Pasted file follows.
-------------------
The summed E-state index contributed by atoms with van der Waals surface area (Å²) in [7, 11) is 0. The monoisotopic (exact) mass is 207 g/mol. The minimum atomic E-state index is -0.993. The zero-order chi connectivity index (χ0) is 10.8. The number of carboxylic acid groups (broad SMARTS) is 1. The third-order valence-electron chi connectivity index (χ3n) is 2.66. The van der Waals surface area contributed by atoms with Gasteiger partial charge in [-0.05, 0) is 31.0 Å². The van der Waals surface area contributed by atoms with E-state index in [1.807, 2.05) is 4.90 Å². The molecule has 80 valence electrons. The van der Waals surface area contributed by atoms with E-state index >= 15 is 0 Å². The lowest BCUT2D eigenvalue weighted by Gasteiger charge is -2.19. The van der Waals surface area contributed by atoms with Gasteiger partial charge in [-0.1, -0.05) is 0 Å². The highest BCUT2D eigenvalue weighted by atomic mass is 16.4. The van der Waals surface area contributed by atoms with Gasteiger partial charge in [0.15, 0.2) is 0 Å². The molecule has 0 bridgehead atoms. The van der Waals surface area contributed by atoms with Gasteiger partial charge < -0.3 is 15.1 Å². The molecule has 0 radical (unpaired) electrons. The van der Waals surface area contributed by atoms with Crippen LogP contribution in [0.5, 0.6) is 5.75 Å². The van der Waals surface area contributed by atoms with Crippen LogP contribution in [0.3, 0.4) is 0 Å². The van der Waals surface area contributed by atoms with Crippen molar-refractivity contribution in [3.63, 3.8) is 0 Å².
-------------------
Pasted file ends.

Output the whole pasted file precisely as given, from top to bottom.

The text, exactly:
The summed E-state index contributed by atoms with van der Waals surface area (Å²) in [7, 11) is 0. The monoisotopic (exact) mass is 207 g/mol. The minimum atomic E-state index is -0.993. The zero-order chi connectivity index (χ0) is 10.8. The number of carboxylic acid groups (broad SMARTS) is 1. The third-order valence-electron chi connectivity index (χ3n) is 2.66. The van der Waals surface area contributed by atoms with Gasteiger partial charge in [-0.05, 0) is 31.0 Å². The van der Waals surface area contributed by atoms with E-state index in [1.807, 2.05) is 4.90 Å². The molecule has 80 valence electrons. The van der Waals surface area contributed by atoms with E-state index >= 15 is 0 Å². The lowest BCUT2D eigenvalue weighted by Gasteiger charge is -2.19. The van der Waals surface area contributed by atoms with Gasteiger partial charge in [-0.1, -0.05) is 0 Å². The highest BCUT2D eigenvalue weighted by atomic mass is 16.4. The van der Waals surface area contributed by atoms with Gasteiger partial charge in [0.15, 0.2) is 0 Å². The molecule has 0 bridgehead atoms. The van der Waals surface area contributed by atoms with Gasteiger partial charge < -0.3 is 15.1 Å². The molecule has 0 radical (unpaired) electrons. The van der Waals surface area contributed by atoms with Crippen LogP contribution in [0.5, 0.6) is 5.75 Å². The van der Waals surface area contributed by atoms with Crippen LogP contribution in [0.3, 0.4) is 0 Å². The van der Waals surface area contributed by atoms with Crippen molar-refractivity contribution in [3.63, 3.8) is 0 Å².